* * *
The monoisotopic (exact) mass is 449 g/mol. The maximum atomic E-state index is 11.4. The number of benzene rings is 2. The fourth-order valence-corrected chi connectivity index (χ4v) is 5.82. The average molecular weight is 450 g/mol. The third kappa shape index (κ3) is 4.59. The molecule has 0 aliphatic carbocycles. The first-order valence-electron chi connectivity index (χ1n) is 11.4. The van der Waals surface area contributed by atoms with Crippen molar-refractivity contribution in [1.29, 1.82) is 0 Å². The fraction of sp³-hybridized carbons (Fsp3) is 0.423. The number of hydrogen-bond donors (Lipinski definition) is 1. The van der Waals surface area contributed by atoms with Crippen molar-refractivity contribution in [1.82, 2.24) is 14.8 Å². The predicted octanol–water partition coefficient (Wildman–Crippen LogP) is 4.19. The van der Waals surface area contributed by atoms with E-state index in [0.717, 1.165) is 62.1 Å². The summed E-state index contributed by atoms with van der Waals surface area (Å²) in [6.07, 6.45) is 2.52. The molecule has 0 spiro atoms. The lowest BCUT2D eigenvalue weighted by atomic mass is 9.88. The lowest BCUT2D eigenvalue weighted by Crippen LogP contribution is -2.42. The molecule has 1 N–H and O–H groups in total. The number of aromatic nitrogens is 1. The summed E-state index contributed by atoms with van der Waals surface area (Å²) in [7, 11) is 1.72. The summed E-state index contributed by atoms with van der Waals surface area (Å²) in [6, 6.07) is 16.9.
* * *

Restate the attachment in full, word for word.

The monoisotopic (exact) mass is 449 g/mol. The maximum atomic E-state index is 11.4. The number of benzene rings is 2. The fourth-order valence-corrected chi connectivity index (χ4v) is 5.82. The average molecular weight is 450 g/mol. The third kappa shape index (κ3) is 4.59. The molecule has 0 aliphatic carbocycles. The first-order valence-electron chi connectivity index (χ1n) is 11.4. The van der Waals surface area contributed by atoms with Crippen molar-refractivity contribution in [1.29, 1.82) is 0 Å². The fraction of sp³-hybridized carbons (Fsp3) is 0.423. The number of hydrogen-bond donors (Lipinski definition) is 1. The van der Waals surface area contributed by atoms with Crippen molar-refractivity contribution in [1.82, 2.24) is 14.8 Å². The predicted octanol–water partition coefficient (Wildman–Crippen LogP) is 4.19. The van der Waals surface area contributed by atoms with E-state index in [0.717, 1.165) is 62.1 Å². The summed E-state index contributed by atoms with van der Waals surface area (Å²) in [6.07, 6.45) is 2.52. The molecule has 0 spiro atoms. The lowest BCUT2D eigenvalue weighted by atomic mass is 9.88. The lowest BCUT2D eigenvalue weighted by Crippen LogP contribution is -2.42. The molecule has 1 N–H and O–H groups in total. The number of aromatic nitrogens is 1. The summed E-state index contributed by atoms with van der Waals surface area (Å²) in [7, 11) is 1.72. The summed E-state index contributed by atoms with van der Waals surface area (Å²) in [6, 6.07) is 16.9.